Hello everyone,
I hope you all had a nice week-end. Mine was spent cutting large circles of polka dots fabric, it could have been worse. I don’t have any pictures of the cutting process, because it’s just cutting, nothing special about it.
You saw my cutting plan, just make sure everything fits on your fabric before you start cutting. I like to trace all my pieces first and then cut them all at once.
I also followed Bea‘s and Azahara‘s advice to line the dress. At first, I thought I wouldn’t need to as I am planning on wearing it over a slip (that’s something I always do with tight dresses). But as they both had experience in flamenca dresses and told me it would be more comfortable, I went through my fabric and found some white cotton. I cut only the front and back bodice parts, I won’t bother with lining the sleeves. Thank you for the advice girls!

 

tutorial flamenca dress pattern

 

tutorial flamenca dress pattern
Here is the dress bodice, with the lining attached, on my dressform. This is just to give you (and me) an idea as this dressform, even if adjustable, does not fit my clothes. The minimum size is too big (bust) and too long for me, that’s why there are some pulling lines on the dress. But this dressform is a great coat-hanger…
tutorial flamenca dress pattern

tutorial flamenca dress pattern

The next step is sewing the sleeves with ruffles. And hopefully I will have time to start on the skirt as well.
Have a nice week!
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Flamenca dress part 1 – pattern making

Hello everyone!

I hope you are ready for some flamenco today as this will be the first part of a long challenge for me. Do I need to remind you that I decided to make myself a flamenco dress? If you need a little trip on memory lane, you can find my inspiration in the last post.

This project will be done during my week-ends so here is what I did on Saturday: pattern making!

flamenca dress pattern tutorial
my pattern pieces (not exactly on scale).

About the pattern pieces:

(First, I would suggest you to use a fitted dress pattern with princess seams and possibly with sleeves that fits you perfectly. If you feel really confident in your pattern making skills, then why not draw the whole dress, but that’s a lot more difficult. Personally, I am using Butterick 6582, a fitted dress pattern with darts that I tested before and that fits great. See the modifications in the following list).

1- back dress (cut 2). Modifications from the original pattern: I lowered the neckline and redrew the armhole to allow space for the sleeve to be sewn in.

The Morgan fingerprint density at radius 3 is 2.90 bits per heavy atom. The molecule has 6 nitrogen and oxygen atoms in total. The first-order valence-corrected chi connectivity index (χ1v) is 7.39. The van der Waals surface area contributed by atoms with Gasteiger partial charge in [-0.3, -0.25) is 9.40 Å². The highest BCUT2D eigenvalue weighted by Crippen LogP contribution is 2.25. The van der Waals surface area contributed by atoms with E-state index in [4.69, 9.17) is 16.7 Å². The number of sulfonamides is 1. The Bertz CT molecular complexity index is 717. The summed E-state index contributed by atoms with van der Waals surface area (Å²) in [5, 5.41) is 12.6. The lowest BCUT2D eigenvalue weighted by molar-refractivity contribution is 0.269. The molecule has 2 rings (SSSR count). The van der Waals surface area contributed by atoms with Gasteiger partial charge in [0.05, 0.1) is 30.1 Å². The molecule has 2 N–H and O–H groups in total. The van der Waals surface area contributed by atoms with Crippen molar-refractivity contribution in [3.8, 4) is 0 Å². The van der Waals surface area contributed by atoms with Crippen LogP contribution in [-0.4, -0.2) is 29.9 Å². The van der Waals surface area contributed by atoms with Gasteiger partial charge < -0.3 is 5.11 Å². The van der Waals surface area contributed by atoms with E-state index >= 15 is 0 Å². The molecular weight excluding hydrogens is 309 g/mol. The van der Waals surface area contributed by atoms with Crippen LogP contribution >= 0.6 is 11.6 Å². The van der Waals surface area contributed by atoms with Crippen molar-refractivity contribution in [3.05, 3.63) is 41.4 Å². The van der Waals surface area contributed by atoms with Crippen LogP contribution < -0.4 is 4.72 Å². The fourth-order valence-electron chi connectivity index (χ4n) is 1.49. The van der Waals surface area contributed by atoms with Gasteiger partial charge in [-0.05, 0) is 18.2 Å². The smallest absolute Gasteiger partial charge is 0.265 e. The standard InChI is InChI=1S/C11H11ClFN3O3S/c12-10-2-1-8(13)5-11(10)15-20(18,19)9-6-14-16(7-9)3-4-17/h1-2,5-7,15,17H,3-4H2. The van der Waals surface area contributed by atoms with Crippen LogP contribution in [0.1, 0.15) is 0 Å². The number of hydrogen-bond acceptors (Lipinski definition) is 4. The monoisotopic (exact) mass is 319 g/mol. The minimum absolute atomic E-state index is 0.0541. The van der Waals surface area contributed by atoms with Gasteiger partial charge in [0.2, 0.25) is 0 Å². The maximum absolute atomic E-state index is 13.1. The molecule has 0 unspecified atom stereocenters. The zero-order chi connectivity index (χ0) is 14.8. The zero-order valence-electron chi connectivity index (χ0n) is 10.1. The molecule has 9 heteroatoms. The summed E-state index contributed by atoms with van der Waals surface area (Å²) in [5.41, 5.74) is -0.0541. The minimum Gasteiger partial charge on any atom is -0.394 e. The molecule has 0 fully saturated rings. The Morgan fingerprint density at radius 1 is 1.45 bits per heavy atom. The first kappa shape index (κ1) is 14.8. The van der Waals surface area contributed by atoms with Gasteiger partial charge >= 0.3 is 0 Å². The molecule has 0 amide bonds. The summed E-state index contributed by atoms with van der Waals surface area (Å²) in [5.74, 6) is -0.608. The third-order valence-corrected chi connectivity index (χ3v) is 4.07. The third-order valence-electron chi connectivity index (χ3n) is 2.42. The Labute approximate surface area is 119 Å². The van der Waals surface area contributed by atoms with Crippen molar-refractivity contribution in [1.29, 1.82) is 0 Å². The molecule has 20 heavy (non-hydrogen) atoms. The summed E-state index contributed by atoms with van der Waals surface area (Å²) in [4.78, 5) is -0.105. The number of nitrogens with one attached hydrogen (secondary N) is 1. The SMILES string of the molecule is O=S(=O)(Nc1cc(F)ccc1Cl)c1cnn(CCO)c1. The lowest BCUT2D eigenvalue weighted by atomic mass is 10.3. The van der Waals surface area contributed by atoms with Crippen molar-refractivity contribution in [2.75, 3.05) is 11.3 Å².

2- front dress (cut 1 on fold). Modifications from the original pattern: I raised the neckline and eliminate the gathers on the shoulder. This means the front also had to be reshaped slightly in order to avoid the neckline to gap from excess of fabric. The armhole was redrawn as well.

3- sleeve (cut 2). I used a Burda sleeve as a model and cut it above the elbow. It is a very basic sleeve pattern I often use. Be careful, it has to be quite fitted!

4- top sleeve ruffle (cut 2). Now the fun part: please take your calculator out and be ready to scratch your head.

I measured the width of the sleeve (mine: 31 cm) and divided by 3.14 to know the diameter of the inside circle of the ruffle (9.87 cm). Then you decide what length you want your ruffle to be, measure the distance from the circle you just made and draw the outside circle (mine’s 12 cm long).

5- bottom sleeve ruffle (cut 2). The inside diameter is the same as the top ruffle, but the length is increased (mine is 17 cm).  Does that make sense? Let me show you some diagram I made:

flamenca dress pattern tutorial

6- skirt (cut 1 on fold). The skirt pattern is a half-circle, so you only need to draw 1/4 and place it on fold. I measured the dress bottom (where you will join the dress and the skirt parts) and obtained 49 cm (front + back – seam allowances). I need to multiply that amount by 4 to obtain the circumference of the inner circle to draw: 49 x 4 = 196 cm.

And then to find the radius: (196 / 3.14) / 2 = 31.21 cm.

Then you can decide the length of the skirt (for example, 45 cm) and then where you are going to sew your ruffles. Here is the diagram:

flamenca dress pattern tutorial